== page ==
Dictionary > English Dictionary > Definition, synonym and antonym of sublime
Meaning of sublime by Wiktionary Dictionary

sublime


    Etymology

    From Middle French sublime, from Latin sublīmis ( “high” ), from sub- ( “up to", "upwards” ) + uncertain, often identified with Latin līmis, ablative singular of līmus ( “oblique” ) or līmen ( “threshold", "entrance", "lintel” )

    Pronunciation

    • Rhymes: -aɪm

    Adjective

    sublime ( comparative more sublime, superlative most sublime )

    1. Noble and majestic .
    2. Impressive and awe-inspiring .

    Noun

    sublime ( plural: sublimes )

    1. something sublime

    Related terms

    Anagrams




Definition of sublime by GCIDE Dictionary

sublime


  1. Sublime a. [Compar. Sublimer ; superl. Sublimest.] [L. sublimis; sub under + ( perhaps ) a word akin to limen lintel, sill, thus meaning, up to the lintel: cf. F. sublime. Cf. Eliminate.]
    1. Lifted up; high in place; exalted aloft; uplifted; lofty.

    Sublime on these a tower of steel is reared. Dryden.

    2. Distinguished by lofty or noble traits; eminent; -- said of persons. “The sublime Julian leader.” De Quincey.

    3. Awakening or expressing the emotion of awe, adoration, veneration, heroic resolve, etc.; dignified; grand; solemn; stately; -- said of an impressive object in nature, of an action, of a discourse, of a work of art, of a spectacle, etc.; as, “sublime scenery; a sublime deed”.

    Easy in words thy style, in sense sublime. Prior.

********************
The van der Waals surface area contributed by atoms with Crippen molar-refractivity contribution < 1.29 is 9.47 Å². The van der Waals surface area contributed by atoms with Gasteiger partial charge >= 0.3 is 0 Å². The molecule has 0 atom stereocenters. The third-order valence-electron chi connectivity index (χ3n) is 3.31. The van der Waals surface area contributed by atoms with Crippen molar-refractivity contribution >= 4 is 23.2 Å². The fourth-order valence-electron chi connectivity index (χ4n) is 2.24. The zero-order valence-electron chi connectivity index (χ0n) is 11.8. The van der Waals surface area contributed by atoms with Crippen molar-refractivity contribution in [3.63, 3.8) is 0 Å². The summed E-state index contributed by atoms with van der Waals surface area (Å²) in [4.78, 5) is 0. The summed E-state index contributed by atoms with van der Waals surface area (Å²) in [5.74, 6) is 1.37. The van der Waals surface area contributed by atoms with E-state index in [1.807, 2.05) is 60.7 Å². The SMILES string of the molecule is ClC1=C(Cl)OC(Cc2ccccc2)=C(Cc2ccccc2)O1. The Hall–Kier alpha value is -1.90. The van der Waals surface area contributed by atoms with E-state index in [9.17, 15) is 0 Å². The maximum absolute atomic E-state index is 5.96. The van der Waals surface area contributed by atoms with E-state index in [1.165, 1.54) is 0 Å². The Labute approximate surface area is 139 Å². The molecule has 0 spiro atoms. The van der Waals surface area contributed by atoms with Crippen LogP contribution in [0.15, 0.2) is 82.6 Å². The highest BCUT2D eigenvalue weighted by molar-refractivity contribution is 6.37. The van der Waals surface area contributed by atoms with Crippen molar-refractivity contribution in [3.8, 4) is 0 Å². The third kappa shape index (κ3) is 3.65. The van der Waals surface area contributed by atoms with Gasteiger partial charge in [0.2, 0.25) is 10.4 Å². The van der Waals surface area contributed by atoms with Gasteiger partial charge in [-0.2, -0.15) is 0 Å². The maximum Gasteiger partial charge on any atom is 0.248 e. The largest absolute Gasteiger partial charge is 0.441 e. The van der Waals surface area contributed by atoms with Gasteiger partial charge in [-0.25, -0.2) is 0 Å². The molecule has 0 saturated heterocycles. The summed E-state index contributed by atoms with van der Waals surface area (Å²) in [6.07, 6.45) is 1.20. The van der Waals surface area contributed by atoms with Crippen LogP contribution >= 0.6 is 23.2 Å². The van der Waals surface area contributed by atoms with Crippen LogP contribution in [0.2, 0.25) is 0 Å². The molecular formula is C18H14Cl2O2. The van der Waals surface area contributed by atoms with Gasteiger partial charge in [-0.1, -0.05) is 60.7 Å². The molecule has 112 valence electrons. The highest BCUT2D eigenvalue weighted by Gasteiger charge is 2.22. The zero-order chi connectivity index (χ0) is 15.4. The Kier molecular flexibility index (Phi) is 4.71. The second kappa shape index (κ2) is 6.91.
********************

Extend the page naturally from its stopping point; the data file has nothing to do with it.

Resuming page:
Know how sublime a thing it is

    To suffer and be strong. Longfellow.

    4. Elevated by joy; elate. [Poetic]

    Their hearts were jocund and sublime,

    Drunk with idolatry, drunk with wine. Milton.

    5. Lofty of mien; haughty; proud. [Poetic] “Countenance sublime and insolent.” Spenser.

    His fair, large front and eye sublime declared

    Absolute rule. Milton.

    Syn. -- Exalted; lofty; noble; majestic. See Grand.

  2. Sublime, n. That which is sublime; -- with the definite article; as: A grand or lofty style in speaking or writing; a style that expresses lofty conceptions.

    The sublime rises from the nobleness of thoughts, the magnificence of words, or the harmonious and lively turn of the phrase. Addison.

    That which is grand in nature or art, as distinguished from the merely beautiful.

  3. Sublime, v. t. [imp. & p. p. Sublimed ; p. pr. & vb. n. Subliming.] [Cf. L. sublimare, F. sublimer to subject to sublimation. See Sublime, a., and cf. Sublimate, v. t.]
    1. To raise on high. [Archaic]

    A soul sublimed by an idea above the region of vanity and conceit. E. P. Whipple.

    2. ( Chem. ) To subject to the process of sublimation; to heat, volatilize, and condense in crystals or powder; to distill off, and condense in solid form; hence, also, to purify.

    3. To exalt; to heighten; to improve; to purify.

    The sun . . .

    Which not alone the southern wit sublimes,

    But ripens spirits in cold, northern climes. Pope.

    4. To dignify; to ennoble.

    An ordinary gift can not sublime a person to a supernatural employment. Jer. Taylor.

  4. Sublime v. i. ( Chem. ) To pass off in vapor, with immediate condensation; specifically, to evaporate or volatilize from the solid state without apparent melting; -- said of those substances, like arsenic, benzoic acid, etc., which do not exhibit a liquid form on heating, except under increased pressure.